Most of us are hardwired to absorb ideas visually. It’s a well-known fact that about 65% of the human race (that’s nearly 2 in 3 individuals) process and retain information better through pictures than with any other format. That’s why you’re simply doing a huge chunk of your audience a massive disservice if you’re not tweaking your content to appeal to visual learners’ sensibilities.
So, how do you see to it that the next piece of content you put out is able to meet the exacting demands of people who rely on visual stimuli?
There aren’t any hard-and-fast rules to make this happen, of course. But people in lab coats have given this some careful thought, ran some tests, and came up with a pretty decent sense of what works and what doesn’t when it comes to crafting content for a predominantly visually-oriented audience. Here’s a few ideas you should definitely consider trying out.
#1: Make text speak out, not just stand out
Just because visual learners prefer pictures over words doesn’t mean you should do away with text altogether. Yes, the brain supposedly processes images 60,000 times faster than it does text, but words provide meaning and context that graphics alone simply cannot.
To make sure your content really delivers a richer experience for visual learners, words and pictures should balance–not outweigh–each other. We won’t go into the details here, but good design practice requires that you take things like the content goals, audience expectation, weighting of elements and delivery method into account.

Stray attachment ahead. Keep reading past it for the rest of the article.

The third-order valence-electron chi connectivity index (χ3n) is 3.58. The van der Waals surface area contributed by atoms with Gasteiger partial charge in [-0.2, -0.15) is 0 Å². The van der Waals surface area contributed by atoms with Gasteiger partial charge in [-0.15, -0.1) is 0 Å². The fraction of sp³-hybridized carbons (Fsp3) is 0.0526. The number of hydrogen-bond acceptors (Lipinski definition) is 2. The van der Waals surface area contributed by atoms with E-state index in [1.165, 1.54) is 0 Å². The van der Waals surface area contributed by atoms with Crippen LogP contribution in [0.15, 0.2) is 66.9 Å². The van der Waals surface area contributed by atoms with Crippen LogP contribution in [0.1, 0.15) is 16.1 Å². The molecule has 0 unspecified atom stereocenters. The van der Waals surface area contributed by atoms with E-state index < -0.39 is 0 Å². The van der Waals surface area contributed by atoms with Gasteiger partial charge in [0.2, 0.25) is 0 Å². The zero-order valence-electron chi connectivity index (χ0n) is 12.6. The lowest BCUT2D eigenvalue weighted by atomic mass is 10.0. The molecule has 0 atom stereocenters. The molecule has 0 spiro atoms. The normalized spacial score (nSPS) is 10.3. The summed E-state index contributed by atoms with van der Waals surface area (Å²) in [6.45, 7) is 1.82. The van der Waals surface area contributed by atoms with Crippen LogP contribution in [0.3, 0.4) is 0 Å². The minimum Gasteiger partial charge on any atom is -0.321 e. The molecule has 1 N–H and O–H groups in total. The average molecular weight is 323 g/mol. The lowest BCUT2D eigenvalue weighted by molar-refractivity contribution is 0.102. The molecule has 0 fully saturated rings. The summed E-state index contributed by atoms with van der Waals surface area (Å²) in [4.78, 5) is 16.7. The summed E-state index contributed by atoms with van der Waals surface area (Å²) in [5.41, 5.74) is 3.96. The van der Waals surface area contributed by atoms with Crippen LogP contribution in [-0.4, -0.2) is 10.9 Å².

#2: Mix a healthy dose of minimalism with reductionism
Let’s say you’re putting together an infographic based on a recently-released Gartner industry report. There’s obviously going to be a lot of data points that your infographic might highlight, and there can be a dizzying number of ways to present these individual bits of information graphically.
A reductionist method, in this case, might involve grouping related stats together into easily-digestible pieces (such as by topic area). A minimalist approach meanwhile might focus on lessening clutter and distractions in the imagery (font choices, color schemes, whitespaces, etc.).
In other words, reductionism breaks down complex things into simpler parts, while minimalism is concerned with having just the right amount of everything. That said, these two design philosophies clearly go hand in hand when optimizing content for the visually-inclined.
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#3: Hone in on the details, but don’t overlook the big picture
Visual learners grasp information at varying levels of granularity–from down in the trenches all the way to the 30,000-foot view. To make your content more engaging to this audience segment, it needs to reflect both detail-oriented and big-picture thinking.
This means that, when crafting your content, you have to carefully consider specific design elements (typography, colors, filters, and shapes) as well as how these items fit together (contrast, relative sizes, proportions, symmetry, and layout) in order to capture and hold your audience’s attention.
Even the subtlest change in a single detail can lead to a very different outcome for your content as a whole. In an age of dwindling attention spans, that can make all the difference in the world.
You risk disappointing a large portion of your audience if you don’t consider what turns visual learners on. So, before you unleash your next content idea onto the world, be sure to plan and design your material thoroughly while keeping these three guidelines in mind.
Ralph is a content writer at Callbox. He closely follows developments in B2B marketing and occasionally looks back on interesting business stories. He enjoys reading, playing the guitar, and spending time with his pet cat.